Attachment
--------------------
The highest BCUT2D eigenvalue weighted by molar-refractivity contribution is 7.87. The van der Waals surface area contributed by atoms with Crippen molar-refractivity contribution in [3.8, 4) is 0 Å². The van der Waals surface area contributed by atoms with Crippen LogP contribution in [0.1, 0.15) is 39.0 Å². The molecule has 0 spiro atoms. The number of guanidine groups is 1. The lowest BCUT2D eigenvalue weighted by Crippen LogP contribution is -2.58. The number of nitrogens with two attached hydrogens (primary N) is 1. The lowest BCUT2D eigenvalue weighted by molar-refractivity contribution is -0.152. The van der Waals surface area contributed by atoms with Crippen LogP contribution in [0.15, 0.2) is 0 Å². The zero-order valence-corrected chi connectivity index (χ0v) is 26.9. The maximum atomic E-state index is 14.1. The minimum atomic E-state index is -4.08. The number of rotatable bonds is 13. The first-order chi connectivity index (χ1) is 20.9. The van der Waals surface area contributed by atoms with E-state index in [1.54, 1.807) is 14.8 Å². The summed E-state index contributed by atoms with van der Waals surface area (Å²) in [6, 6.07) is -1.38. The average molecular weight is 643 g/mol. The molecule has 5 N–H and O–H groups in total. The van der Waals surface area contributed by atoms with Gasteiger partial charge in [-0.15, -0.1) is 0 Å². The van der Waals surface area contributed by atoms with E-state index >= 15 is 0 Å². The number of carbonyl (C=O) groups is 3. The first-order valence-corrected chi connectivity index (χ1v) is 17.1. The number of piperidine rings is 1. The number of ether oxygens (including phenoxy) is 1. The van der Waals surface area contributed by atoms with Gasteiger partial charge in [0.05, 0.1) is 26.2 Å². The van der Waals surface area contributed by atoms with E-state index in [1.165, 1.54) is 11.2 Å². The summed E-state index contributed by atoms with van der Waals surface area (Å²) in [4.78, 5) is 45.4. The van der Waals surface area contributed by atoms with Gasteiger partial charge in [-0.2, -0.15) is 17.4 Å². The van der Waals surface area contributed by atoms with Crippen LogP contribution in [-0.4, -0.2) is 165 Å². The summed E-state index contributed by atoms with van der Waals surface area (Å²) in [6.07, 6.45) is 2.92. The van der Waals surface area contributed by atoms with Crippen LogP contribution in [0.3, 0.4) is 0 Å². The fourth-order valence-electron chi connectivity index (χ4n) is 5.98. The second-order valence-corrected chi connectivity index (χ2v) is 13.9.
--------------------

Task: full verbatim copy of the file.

The highest BCUT2D eigenvalue weighted by molar-refractivity contribution is 7.87. The van der Waals surface area contributed by atoms with Crippen molar-refractivity contribution in [3.8, 4) is 0 Å². The van der Waals surface area contributed by atoms with Crippen LogP contribution in [0.1, 0.15) is 39.0 Å². The molecule has 0 spiro atoms. The number of guanidine groups is 1. The lowest BCUT2D eigenvalue weighted by Crippen LogP contribution is -2.58. The number of nitrogens with two attached hydrogens (primary N) is 1. The lowest BCUT2D eigenvalue weighted by molar-refractivity contribution is -0.152. The van der Waals surface area contributed by atoms with Crippen LogP contribution in [0.15, 0.2) is 0 Å². The zero-order valence-corrected chi connectivity index (χ0v) is 26.9. The maximum atomic E-state index is 14.1. The minimum atomic E-state index is -4.08. The number of rotatable bonds is 13. The first-order chi connectivity index (χ1) is 20.9. The van der Waals surface area contributed by atoms with E-state index in [1.54, 1.807) is 14.8 Å². The summed E-state index contributed by atoms with van der Waals surface area (Å²) in [6, 6.07) is -1.38. The average molecular weight is 643 g/mol. The molecule has 5 N–H and O–H groups in total. The van der Waals surface area contributed by atoms with Gasteiger partial charge in [-0.15, -0.1) is 0 Å². The van der Waals surface area contributed by atoms with E-state index >= 15 is 0 Å². The number of carbonyl (C=O) groups is 3. The first-order valence-corrected chi connectivity index (χ1v) is 17.1. The number of piperidine rings is 1. The number of ether oxygens (including phenoxy) is 1. The van der Waals surface area contributed by atoms with Gasteiger partial charge in [0.05, 0.1) is 26.2 Å². The van der Waals surface area contributed by atoms with E-state index in [1.165, 1.54) is 11.2 Å². The summed E-state index contributed by atoms with van der Waals surface area (Å²) in [4.78, 5) is 45.4. The van der Waals surface area contributed by atoms with Gasteiger partial charge in [-0.2, -0.15) is 17.4 Å². The van der Waals surface area contributed by atoms with Crippen LogP contribution in [-0.4, -0.2) is 165 Å². The summed E-state index contributed by atoms with van der Waals surface area (Å²) in [6.07, 6.45) is 2.92. The van der Waals surface area contributed by atoms with Crippen LogP contribution in [0.3, 0.4) is 0 Å². The fourth-order valence-electron chi connectivity index (χ4n) is 5.98. The second-order valence-corrected chi connectivity index (χ2v) is 13.9.